Employees often engage in collective grassroot efforts to bring about gender equity in the workplace. Such coalition-based advocacy is largely driven by women, which has led to debate about whether men’s involvement as allies can help. Integrating literatures on signaling and legitimacy, we propose that the demographic composition of a gender equity advocacy coalition matters: Men-only groups lack coalition legitimacy, or the perception that they are the “right” spokespersons for gender equity issues, whereas women-only groups struggle to convey issue legitimacy, or the perception that gender equity is of strategic importance within business organizations.
Retail stores are geographically dispersed as a part of a multiunit organization. In such a setting, store managers play an important role in driving store performance. To motivate them to exert effort, retailers have provided group incentives for store managers. Using data from 75 stores of a U.S.-based retail chain that changed its incentive plan for store managers from being purely dependent on store performance to being dependent upon both store and corporate performance, we investigate the effect of this change on store performance.
We examine the effect of pay transparency on gender pay gap and firm outcomes. This paper exploits a 2006 legislation change in Denmark that requires firms to provide gender disaggregated wage statistics. Using detailed employee-employer administrative data and a difference-in-differences and difference-in-discontinuities designs, we find the law reduces the gender pay gap, primarily by slowing the wage growth for male employees.
How leaders can recast innovation's toughest trade-offs—efficiency vs. flexibility, consistency vs. change, product vs purpose—as productive tensions.
Although past research demonstrates that perceived fairness leads to many benefits, it also tends to assume that fairness flows almost exclusively from justice adherence. We instead reason that when employees form fairness judgments, they consider not only the extent to which supervisors adhere to justice but also why supervisors do so.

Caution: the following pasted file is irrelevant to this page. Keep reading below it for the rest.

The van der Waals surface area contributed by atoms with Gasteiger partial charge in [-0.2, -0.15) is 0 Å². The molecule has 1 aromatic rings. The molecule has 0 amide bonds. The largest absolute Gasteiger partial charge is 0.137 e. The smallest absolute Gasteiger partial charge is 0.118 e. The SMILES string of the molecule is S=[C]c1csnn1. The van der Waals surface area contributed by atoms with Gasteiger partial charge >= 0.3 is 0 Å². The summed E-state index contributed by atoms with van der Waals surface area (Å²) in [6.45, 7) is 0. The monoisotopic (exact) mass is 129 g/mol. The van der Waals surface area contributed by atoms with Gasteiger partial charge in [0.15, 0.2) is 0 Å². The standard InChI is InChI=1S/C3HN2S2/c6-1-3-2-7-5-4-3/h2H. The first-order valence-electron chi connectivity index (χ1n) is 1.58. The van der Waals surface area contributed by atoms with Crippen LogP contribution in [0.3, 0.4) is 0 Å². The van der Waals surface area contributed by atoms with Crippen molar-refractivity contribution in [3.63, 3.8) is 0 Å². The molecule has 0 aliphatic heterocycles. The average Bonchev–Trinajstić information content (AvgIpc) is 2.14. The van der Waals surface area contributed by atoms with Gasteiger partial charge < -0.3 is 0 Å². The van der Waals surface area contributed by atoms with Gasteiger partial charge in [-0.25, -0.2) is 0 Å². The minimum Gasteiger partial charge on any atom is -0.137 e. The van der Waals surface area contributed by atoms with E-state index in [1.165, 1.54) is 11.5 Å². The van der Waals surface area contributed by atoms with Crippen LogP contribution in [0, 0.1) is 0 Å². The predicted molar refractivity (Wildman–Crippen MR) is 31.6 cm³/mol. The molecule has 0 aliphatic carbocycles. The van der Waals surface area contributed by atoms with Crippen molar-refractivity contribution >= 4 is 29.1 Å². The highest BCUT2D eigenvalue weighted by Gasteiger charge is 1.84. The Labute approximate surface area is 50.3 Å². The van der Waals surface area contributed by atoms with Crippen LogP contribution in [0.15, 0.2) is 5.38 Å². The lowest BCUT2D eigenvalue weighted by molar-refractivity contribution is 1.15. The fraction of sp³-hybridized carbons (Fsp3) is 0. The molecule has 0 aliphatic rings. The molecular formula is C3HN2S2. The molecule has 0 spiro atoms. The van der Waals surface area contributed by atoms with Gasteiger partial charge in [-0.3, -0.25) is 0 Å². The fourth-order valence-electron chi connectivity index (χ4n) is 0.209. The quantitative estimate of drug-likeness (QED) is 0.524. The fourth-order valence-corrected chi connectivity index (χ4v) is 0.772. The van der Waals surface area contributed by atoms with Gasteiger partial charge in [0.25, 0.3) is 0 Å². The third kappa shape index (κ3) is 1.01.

Do founder-CEOs have an expiration date? In the wake of Jack Dorsey’s resignation from Twitter, some have begun asking whether the move could herald a new era, in which founders voluntarily step aside rather than sticking around for decades or waiting to be ousted. To explore the value added by a founder-CEO, the authors analyzed stock price and financial performance data from more than 2,000 publicly traded companies.
Following state-level legal changes that increase labor dismissal costs, firms increase their innovation in new processes that facilitate the adoption of cost-saving production methods, especially in industries with a large share of labor costs in total costs. Firms with high innovation ability exhibit larger increases in process innovation and capital-labor ratios, an effect driven by both increases in capital investment and decreases in employment. By facilitating the adjustment of the input mix when conditions in input markets change, innovation ability allows firms to mitigate value losses and is a key driver of their performance.
Over the last two decades, executive compensation research has focused primarily on equity-based pay and incentives emanating from executives' firm-specific equity portfolios, while generally ignoring cash-based bonus plans as a second order effect. Exploiting access to new data sources, there has been a revival of interest by accounting researchers in more deeply understanding the value adding roles played by bonus plans.
To be effective, experts need to simultaneously develop others (i.e. provide advice and feedback to novices) and advance their own learning (i.e. seek and incorporate advice and feedback from others). However, expertise, and the state of efficacy associated with it, can inhibit experts from engaging in these activities or doing so effectively. We discuss when and why cognitive entrenchment and reduced perspective taking lead experts to hold misperceptions about others. We then explain how these misperceptions lead experts to provide less helpful advice and feedback to novices and to be less likely to seek and take input from others. We offer insights to overcome these barriers, enhancing experts’ ability to provide and propensity to seek advice and feedback.
We study the impact of widespread adoption of work-at-home technology using an equilibrium model where people choose where to live, how to allocate their time between working at home and at the office, and how much space to use in production. A key parameter is the elasticity of substitution between working at home and in the office that we estimate using cross-sectional time-use data.
We examine the impact of four classes of workplace interruptions on short-term (working hours) and long-term (across-shifts) worker performance in an agribusiness setting. The interruptions are organized in a two-by-two framework where they result (or do not result) in a physical task requirement and lead to a varying degree of attention shift from the primary task.
As the nature of work has become more service-oriented, knowledge-intensive, and rapidly changing, people—be they workers or customers—have become more central to operational processes and have impacted operational outcomes in novel and perhaps more fundamental ways. Research in people-centric operations (PCO) studies how people affect the performance of operational processes. In this OM Forum, we define PCO as an area of study, offer a categorization scheme to take stock of where the field has allocated its attention to date, and offer our thoughts on promising directions for future research.